The big house, moving statues and an overly-aggressive message from above
The place of the Big House in the Irish psyche has mixed associations.
The sight of our Cabinet rocking up to Lissadell this week may have seemed like a cute PR initiative to some, but the sub-text that sank into the national subconscious is far from folksy.
If anyone was remotely bothered to think about the jaunt, they'd probably have asked, "What's that about?"
Why travel the road to Sligo unnecessarily when there are perfectly adequate meeting rooms in Leinster House? Think of the boost to tourism, the honouring of our great poet W.B. Yeats and the jolly pre-election photo-ops, say the handlers.
Tosh. Yeats penned a few memorable lines about the gaff. Despite what some reporters insisted on telling us, the poet wasn't born locally. Like Jimmy Keaveney and Kevin Heffernan, W.B. was a Dub.
For years, he viewed the Big House with awe, believing that, as a member of the merchant classes, he'd never get to be part of what he regarded as an aristocratic Ascendancy Ireland.
When, as a published author, he was welcomed to the grey limestone neo-classical Greek Revival pile, he spent the time moping about like a lovesick puppy. At the time, he had one thing on his mind. Leg over. The great poet was randy.
Before she took up with the Polish Count, Constance Gore-Booth liked to wear a live pet snake in her hair at parties. Willie wasn't as lucky in the trouser snake department. We all know what a sorry mess that was.
But there was Enda and the gang, with their cups of tea, and plans to keep us from sliding down the slippery slope like Greece while the rest of Ireland was trying to figure out how the new Eircode postcode system had cost €27 million or were worrying about all manner of stuff from childcare costs to healthcare, water charges and so on.
Not surprisingly, no one from Fine Gael or Labour quoted the Yeats lines:
"A beggar on horseback lashes a beggar on foot;
Hurrah for revolution and cannon come again,
The beggars have changed places but the lash goes on."
But, hey, it's summer. Honestly. And, in Ireland, it's traditional to go a bit daft during the summer months.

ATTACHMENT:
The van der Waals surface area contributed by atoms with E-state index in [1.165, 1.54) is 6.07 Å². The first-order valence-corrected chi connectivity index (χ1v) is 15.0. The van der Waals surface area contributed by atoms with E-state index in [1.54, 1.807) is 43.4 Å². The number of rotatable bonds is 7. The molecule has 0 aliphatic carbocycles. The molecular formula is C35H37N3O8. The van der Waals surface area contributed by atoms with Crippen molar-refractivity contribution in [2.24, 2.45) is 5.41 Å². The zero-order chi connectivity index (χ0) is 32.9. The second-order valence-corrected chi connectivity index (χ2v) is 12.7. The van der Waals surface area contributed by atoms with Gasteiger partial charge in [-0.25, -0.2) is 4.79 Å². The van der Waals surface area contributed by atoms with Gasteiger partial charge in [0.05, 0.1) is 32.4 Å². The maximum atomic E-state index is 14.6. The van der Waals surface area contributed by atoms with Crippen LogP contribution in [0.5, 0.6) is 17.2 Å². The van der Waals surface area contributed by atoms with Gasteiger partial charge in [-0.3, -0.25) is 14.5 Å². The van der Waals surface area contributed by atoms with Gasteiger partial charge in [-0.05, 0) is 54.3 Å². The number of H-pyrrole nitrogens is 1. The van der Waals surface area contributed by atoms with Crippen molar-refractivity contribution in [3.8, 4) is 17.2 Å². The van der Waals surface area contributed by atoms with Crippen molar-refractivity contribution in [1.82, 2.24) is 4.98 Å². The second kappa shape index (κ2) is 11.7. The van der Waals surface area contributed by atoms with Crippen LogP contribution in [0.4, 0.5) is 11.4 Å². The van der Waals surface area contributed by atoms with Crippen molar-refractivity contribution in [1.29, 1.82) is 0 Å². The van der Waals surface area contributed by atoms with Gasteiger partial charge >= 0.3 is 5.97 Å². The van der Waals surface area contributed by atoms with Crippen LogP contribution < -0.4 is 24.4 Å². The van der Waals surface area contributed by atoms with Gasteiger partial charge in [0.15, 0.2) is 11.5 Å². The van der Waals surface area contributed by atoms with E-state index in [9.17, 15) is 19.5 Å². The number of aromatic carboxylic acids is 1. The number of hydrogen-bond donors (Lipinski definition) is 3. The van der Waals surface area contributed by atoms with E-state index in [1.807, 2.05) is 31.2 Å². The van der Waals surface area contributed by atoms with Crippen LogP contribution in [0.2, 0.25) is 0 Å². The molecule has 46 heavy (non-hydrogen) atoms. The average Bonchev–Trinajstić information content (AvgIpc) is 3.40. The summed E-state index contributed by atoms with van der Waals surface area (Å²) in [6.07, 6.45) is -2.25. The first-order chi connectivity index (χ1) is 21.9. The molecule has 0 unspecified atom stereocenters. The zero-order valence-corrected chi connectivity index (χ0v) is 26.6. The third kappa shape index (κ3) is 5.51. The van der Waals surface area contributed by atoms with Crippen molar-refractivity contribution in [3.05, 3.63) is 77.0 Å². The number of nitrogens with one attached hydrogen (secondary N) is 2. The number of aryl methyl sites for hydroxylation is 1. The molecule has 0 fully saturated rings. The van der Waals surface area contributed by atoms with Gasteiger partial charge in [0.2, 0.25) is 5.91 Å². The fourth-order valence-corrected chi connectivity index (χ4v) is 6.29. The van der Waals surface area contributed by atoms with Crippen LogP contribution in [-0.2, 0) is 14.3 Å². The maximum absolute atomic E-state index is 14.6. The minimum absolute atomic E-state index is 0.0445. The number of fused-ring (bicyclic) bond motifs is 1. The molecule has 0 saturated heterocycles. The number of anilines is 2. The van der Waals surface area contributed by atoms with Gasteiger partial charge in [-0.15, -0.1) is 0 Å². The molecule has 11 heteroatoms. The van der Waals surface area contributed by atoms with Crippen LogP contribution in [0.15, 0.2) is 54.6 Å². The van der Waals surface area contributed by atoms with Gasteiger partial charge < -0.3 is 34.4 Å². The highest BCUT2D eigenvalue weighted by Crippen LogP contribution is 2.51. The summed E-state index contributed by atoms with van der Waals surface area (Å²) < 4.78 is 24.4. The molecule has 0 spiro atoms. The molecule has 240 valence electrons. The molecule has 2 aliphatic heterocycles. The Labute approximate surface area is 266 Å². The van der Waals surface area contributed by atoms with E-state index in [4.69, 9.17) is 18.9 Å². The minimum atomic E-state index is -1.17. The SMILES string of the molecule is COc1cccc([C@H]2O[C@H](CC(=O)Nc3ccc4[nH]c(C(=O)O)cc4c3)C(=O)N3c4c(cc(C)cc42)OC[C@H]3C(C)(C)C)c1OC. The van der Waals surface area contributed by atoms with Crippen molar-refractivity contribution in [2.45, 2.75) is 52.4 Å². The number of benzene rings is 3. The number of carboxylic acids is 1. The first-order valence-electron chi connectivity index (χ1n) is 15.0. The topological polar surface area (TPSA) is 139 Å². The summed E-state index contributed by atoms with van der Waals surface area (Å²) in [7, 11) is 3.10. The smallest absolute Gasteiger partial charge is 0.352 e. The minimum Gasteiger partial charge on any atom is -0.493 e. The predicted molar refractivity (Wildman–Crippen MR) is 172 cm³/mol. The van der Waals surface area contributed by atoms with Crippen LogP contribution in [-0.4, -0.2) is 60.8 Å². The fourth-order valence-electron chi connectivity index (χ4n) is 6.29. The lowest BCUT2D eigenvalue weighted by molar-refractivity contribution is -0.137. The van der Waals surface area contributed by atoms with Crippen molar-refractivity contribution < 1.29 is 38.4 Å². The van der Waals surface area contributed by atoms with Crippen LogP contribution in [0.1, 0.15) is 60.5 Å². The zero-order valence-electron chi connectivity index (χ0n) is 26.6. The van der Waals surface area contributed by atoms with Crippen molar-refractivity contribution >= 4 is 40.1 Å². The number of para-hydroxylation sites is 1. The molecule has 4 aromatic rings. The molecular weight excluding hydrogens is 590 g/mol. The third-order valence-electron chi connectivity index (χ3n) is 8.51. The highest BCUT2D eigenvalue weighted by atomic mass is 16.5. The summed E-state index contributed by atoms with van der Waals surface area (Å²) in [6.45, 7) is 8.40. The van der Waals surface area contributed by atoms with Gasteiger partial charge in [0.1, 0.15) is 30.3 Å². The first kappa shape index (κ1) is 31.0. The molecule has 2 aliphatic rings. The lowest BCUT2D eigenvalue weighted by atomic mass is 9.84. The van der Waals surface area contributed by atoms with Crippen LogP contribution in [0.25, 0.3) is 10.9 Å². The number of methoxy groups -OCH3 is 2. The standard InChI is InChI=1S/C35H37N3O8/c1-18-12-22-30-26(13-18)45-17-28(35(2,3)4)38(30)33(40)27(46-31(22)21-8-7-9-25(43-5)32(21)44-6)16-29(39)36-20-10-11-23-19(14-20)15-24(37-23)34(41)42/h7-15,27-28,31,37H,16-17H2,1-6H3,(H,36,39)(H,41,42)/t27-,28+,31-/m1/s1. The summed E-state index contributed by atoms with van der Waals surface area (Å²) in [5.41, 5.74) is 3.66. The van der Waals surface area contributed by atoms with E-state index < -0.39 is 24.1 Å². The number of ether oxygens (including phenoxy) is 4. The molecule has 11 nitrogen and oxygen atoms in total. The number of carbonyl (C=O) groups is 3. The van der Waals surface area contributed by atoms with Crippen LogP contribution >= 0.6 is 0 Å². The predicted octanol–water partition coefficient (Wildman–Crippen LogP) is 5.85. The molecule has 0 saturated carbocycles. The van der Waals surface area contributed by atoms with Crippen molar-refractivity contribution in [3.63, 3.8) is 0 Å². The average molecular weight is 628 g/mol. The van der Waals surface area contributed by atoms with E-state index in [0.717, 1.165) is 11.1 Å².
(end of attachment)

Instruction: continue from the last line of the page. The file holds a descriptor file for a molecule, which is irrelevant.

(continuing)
Once upon a time, and you mightn't believe this, Irish people got their jollies by convincing themselves that religious statues were moving. Like in an episode of Dr Who, wide-eyed punters drove up and down the country from one wild and wacky apparition to another.
On some statues, the heads swivelled around. Others took on the likeness of the Pope. Some appeared to grow beards. Some even levitated. Hundreds of thousands of people had their minds blown.
Members of the clergy warned against this kind of thing, but that didn't stop the statues ... or a huge section of the Irish public from going gaga.
Since then we've had Acid House, Jeremy Clarkson and the UFC to entertain us and we still haven't got a grip.
This summer, we've all gone seagull crazy. Admittedly, we're not the only ones convinced we're under threat from squadrons of killer sea birds. British prime minister David Cameron has joined in, saying there needs to be a "big conversation" about the gulls.
Here, Fianna Fail Senator Denis O'Donovan is campaigning against the menace from the skies that's "endangering society". He wants a cull of the feathery creatures. And will settle for nothing less than a debate about these vicious bowsies in the Dail.
Even TV star Bressie got stick off a seagull which, apparently, headbutted the Mullingar man.
Mind you, it's all a joke until someone gets poked in the eye.
But this being Ireland, it won't be long until someone interprets this seagull insolence and aggression as a message from heaven. Then we'll be on the pig's back. Coining it from spiritual tourism, as those deprived of the moving statues' buzz flock to seagull sanctuaries for indulgences.
Where there's muck there's brass.